Would Position Limits Have Made any Difference to the 'Flash Crash' on May 6, 2010

39 Pages Posted: 3 Nov 2010 Last revised: 13 Nov 2013

See all articles by Bernard Lee

Bernard Lee

HedgeSPA (Hedge Funds and Sophisticated Products Advisors)

Shih-Fen Cheng

Singapore Management University - School of Information Systems

Annie Koh

Singapore Management University; Singapore Management University - Business Development and External Relations

Date Written: November 1, 2010

Abstract

On May 6, 2010, the US equity markets experienced a brief but highly unusual drop in prices across a number of stocks and indices. The Dow Jones Industrial Average (DJIA) fell by approximately 9% in a matter of minutes, and several stocks were traded down sharply before recovering a short time later. Earlier research by Lee, Cheng and Koh (2010) identified the conditions under which a “flash crash” can be triggered by systematic traders running highly similar trading strategies, especially when they are “crowding out” other liquidity providers in the market. The authors contend that the events of May 6, 2010 exhibit patterns consistent with the type of “flash crash” observed in their earlier study (2010). While some commentators assigned blame to high-frequency trading, our analysis was unable to identify a direct link to high-frequency trading per se, but rather the domination of market activities by trading strategies that are responding to the same set of market variables in similar ways, as well as various pre-existing market micro-structural safety mechanisms with unintended consequences when triggered simultaneously. The consequent lack of market participants interested in the “other side” of their trades may result in a significant liquidity withdrawal during extreme market movements. This paper describes the results of 9 different simulations created by using a large-scale computer model to reconstruct the critical elements of the market events of May 6, 2010. The resulting price distribution provides a reasonable resemblance to the descriptive statistics of the second-by-second prices of S&P500 e-Mini futures from 14:30 to 15:00 on May 6, 2010. There are no a priori assumptions made on asset price distributions, and our description of market dynamics is purely based on the structure of the market and the key types of market participants involved. This type of simulation avoids “over-fitting” historical data, and can therefore provide regulators with deeper insights on the possible drivers of the “flash crash”, as well as what type of policy responses may work or may not work under comparable market circumstances in the future. Our results also lead to a natural question for policy markers: If certain prescriptive measures such as position limits have a low probability of meeting its policy objectives on a day like May 6, will there be any other more effective counter measures without unintended consequences?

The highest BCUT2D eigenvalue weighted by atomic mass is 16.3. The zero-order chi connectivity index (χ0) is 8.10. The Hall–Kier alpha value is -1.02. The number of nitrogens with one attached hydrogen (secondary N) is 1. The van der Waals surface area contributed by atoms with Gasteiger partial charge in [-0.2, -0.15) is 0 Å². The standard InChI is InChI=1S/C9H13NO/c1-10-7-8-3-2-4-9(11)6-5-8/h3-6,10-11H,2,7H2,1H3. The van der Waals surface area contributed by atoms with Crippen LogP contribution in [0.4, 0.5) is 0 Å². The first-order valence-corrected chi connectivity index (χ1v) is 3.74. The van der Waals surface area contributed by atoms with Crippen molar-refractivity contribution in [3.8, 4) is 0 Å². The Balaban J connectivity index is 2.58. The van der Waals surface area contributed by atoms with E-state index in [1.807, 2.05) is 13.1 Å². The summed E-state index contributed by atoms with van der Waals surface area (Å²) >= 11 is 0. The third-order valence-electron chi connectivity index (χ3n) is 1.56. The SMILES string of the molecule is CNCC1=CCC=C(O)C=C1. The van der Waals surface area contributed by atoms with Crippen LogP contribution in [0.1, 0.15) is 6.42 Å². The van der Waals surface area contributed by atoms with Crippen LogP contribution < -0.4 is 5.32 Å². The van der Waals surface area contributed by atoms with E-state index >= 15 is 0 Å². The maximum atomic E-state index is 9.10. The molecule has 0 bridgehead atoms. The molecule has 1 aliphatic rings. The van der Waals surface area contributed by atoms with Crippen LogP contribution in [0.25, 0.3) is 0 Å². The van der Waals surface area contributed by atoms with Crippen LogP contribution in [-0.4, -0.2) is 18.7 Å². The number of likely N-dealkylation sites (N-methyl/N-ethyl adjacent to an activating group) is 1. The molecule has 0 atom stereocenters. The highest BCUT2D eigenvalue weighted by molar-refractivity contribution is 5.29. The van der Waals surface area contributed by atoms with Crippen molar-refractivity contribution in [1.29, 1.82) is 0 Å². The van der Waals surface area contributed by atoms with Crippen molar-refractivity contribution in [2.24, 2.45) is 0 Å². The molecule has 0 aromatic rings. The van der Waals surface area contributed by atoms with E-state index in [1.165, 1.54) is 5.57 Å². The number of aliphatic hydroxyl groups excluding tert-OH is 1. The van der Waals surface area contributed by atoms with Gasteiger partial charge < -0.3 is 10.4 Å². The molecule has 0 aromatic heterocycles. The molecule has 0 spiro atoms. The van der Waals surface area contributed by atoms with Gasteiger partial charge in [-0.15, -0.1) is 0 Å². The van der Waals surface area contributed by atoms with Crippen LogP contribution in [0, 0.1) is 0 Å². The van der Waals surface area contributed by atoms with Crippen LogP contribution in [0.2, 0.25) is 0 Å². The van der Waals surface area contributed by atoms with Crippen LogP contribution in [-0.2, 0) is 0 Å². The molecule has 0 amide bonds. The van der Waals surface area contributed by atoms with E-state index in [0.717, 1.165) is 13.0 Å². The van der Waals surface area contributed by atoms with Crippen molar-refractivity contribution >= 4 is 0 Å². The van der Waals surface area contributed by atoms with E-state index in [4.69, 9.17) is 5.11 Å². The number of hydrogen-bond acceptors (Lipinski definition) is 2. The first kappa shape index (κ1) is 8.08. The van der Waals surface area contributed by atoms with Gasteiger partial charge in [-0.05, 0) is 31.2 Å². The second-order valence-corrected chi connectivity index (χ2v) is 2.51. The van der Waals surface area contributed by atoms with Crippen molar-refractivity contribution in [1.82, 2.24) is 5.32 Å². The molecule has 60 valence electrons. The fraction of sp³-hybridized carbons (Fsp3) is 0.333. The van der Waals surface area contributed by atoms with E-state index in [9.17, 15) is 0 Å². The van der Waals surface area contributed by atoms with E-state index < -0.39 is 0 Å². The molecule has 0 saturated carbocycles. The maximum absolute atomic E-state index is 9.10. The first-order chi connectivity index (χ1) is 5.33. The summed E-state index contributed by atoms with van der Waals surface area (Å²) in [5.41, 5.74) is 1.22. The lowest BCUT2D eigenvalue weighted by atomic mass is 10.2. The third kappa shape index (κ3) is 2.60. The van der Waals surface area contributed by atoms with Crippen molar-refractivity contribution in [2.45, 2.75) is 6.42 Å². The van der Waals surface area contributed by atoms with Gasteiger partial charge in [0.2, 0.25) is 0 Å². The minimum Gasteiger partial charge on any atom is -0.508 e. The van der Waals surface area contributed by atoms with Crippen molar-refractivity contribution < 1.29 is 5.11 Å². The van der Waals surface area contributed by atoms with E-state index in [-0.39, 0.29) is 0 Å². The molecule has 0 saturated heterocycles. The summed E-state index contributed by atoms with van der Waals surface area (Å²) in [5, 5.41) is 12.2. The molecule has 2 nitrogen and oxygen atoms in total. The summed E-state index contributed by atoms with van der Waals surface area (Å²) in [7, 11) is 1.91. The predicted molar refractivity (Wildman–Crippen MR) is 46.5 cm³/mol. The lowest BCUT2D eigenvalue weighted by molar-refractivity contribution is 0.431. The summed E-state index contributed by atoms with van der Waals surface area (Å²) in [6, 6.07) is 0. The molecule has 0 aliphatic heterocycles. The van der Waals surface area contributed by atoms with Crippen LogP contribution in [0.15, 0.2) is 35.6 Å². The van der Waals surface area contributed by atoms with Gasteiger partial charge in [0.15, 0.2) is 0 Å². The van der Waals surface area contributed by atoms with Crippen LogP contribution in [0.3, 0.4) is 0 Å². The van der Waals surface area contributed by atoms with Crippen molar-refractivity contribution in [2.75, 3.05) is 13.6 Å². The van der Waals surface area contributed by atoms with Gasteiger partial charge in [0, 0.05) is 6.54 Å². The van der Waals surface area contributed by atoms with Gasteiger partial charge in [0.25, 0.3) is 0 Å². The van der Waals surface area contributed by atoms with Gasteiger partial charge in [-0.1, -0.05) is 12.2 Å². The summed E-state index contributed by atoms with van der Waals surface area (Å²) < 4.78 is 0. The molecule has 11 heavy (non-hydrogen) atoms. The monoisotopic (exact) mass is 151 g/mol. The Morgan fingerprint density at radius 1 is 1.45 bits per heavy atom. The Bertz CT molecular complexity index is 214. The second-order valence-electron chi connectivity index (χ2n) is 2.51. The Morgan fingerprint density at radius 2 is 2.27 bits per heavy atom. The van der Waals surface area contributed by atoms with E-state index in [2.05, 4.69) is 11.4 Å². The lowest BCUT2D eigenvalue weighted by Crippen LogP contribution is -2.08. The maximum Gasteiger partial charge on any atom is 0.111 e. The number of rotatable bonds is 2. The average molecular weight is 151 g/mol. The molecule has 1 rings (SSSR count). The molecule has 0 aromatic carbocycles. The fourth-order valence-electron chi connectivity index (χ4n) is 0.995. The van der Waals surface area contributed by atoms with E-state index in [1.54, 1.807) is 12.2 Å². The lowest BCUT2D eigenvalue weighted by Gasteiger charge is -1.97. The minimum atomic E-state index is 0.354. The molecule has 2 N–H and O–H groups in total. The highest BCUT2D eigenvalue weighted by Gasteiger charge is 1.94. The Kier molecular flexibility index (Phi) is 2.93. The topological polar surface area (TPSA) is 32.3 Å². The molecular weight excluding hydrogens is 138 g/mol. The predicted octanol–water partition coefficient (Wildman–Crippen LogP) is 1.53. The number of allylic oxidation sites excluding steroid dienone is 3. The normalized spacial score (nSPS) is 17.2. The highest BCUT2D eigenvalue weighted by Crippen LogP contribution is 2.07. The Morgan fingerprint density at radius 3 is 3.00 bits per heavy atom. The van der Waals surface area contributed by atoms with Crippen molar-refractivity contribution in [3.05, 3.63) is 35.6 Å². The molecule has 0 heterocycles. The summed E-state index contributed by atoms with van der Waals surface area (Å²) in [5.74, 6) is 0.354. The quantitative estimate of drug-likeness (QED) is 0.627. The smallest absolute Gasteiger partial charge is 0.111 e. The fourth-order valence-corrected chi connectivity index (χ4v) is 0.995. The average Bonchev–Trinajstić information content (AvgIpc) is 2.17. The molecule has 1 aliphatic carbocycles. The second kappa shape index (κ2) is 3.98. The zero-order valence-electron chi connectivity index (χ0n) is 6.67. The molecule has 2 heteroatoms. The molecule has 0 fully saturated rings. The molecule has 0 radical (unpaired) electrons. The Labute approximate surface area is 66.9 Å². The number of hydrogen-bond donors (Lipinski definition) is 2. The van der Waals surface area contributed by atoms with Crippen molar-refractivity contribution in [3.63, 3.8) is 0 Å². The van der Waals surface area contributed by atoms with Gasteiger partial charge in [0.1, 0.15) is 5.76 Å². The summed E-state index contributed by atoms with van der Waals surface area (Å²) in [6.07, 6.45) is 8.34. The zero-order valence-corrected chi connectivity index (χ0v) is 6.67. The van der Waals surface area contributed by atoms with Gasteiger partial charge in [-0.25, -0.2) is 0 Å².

Keywords: 6 May 2010, Flash Crash, Liquidity Withdrawal, Extreme Market Movements, Agent-based Simulation, Speculative Activities, Position Limits

JEL Classification: G13, G15, G18

Suggested Citation

Lee, Bernard and Cheng, Shih-Fen and Koh, Annie, Would Position Limits Have Made any Difference to the 'Flash Crash' on May 6, 2010 (November 1, 2010). Available at SSRN: https://ssrn.com/abstract=1701078 or http://dx.doi.org/10.2139/ssrn.1701078

Bernard Lee (Contact Author)

HedgeSPA (Hedge Funds and Sophisticated Products Advisors) ( email )

c/o NUS Enterprise
71 Ayer Rajah Crescent #18-03C
Singapore, 139951
Singapore

HOME PAGE: http://www.hedgespa.com

Shih-Fen Cheng

Singapore Management University - School of Information Systems ( email )

80 Stamford Road
Singapore, 178902
Singapore

HOME PAGE: http://www.mysmu.edu/faculty/sfcheng/

Annie Koh

Singapore Management University ( email )

Administration Building
81 Victoria Street
Singapore, 188065
Singapore

Singapore Management University - Business Development and External Relations ( email )

81 Victoria Street
Admin Bldg, Level 5
Singapore, 188065
Singapore

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